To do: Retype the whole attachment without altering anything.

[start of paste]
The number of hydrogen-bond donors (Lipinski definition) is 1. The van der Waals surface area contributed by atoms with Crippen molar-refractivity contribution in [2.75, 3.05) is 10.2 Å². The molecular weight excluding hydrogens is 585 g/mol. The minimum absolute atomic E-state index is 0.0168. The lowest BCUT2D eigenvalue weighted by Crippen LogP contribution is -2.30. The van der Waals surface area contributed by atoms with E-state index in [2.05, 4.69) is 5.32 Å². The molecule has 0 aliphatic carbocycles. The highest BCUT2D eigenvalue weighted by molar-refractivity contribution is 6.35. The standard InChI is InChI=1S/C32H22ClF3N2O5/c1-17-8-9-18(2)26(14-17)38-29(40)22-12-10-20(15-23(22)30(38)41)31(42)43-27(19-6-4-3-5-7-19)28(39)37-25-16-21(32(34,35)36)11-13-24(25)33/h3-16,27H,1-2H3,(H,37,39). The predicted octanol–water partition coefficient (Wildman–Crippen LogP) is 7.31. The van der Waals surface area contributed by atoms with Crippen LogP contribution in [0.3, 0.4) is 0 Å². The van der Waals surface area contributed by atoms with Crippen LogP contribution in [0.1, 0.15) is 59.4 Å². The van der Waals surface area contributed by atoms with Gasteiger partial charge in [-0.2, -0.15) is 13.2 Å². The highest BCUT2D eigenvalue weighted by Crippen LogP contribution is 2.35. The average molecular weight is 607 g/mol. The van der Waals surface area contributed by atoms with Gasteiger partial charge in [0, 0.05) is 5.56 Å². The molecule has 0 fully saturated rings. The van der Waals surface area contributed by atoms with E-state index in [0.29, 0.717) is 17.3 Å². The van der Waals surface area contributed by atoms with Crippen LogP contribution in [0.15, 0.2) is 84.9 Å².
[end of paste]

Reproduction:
The number of hydrogen-bond donors (Lipinski definition) is 1. The van der Waals surface area contributed by atoms with Crippen molar-refractivity contribution in [2.75, 3.05) is 10.2 Å². The molecular weight excluding hydrogens is 585 g/mol. The minimum absolute atomic E-state index is 0.0168. The lowest BCUT2D eigenvalue weighted by Crippen LogP contribution is -2.30. The van der Waals surface area contributed by atoms with E-state index in [2.05, 4.69) is 5.32 Å². The molecule has 0 aliphatic carbocycles. The highest BCUT2D eigenvalue weighted by molar-refractivity contribution is 6.35. The standard InChI is InChI=1S/C32H22ClF3N2O5/c1-17-8-9-18(2)26(14-17)38-29(40)22-12-10-20(15-23(22)30(38)41)31(42)43-27(19-6-4-3-5-7-19)28(39)37-25-16-21(32(34,35)36)11-13-24(25)33/h3-16,27H,1-2H3,(H,37,39). The predicted octanol–water partition coefficient (Wildman–Crippen LogP) is 7.31. The van der Waals surface area contributed by atoms with Crippen LogP contribution in [0.3, 0.4) is 0 Å². The van der Waals surface area contributed by atoms with Crippen LogP contribution in [0.1, 0.15) is 59.4 Å². The van der Waals surface area contributed by atoms with Gasteiger partial charge in [-0.2, -0.15) is 13.2 Å². The highest BCUT2D eigenvalue weighted by Crippen LogP contribution is 2.35. The average molecular weight is 607 g/mol. The van der Waals surface area contributed by atoms with Gasteiger partial charge in [0, 0.05) is 5.56 Å². The molecule has 0 fully saturated rings. The van der Waals surface area contributed by atoms with E-state index in [0.29, 0.717) is 17.3 Å². The van der Waals surface area contributed by atoms with Crippen LogP contribution in [0.15, 0.2) is 84.9 Å².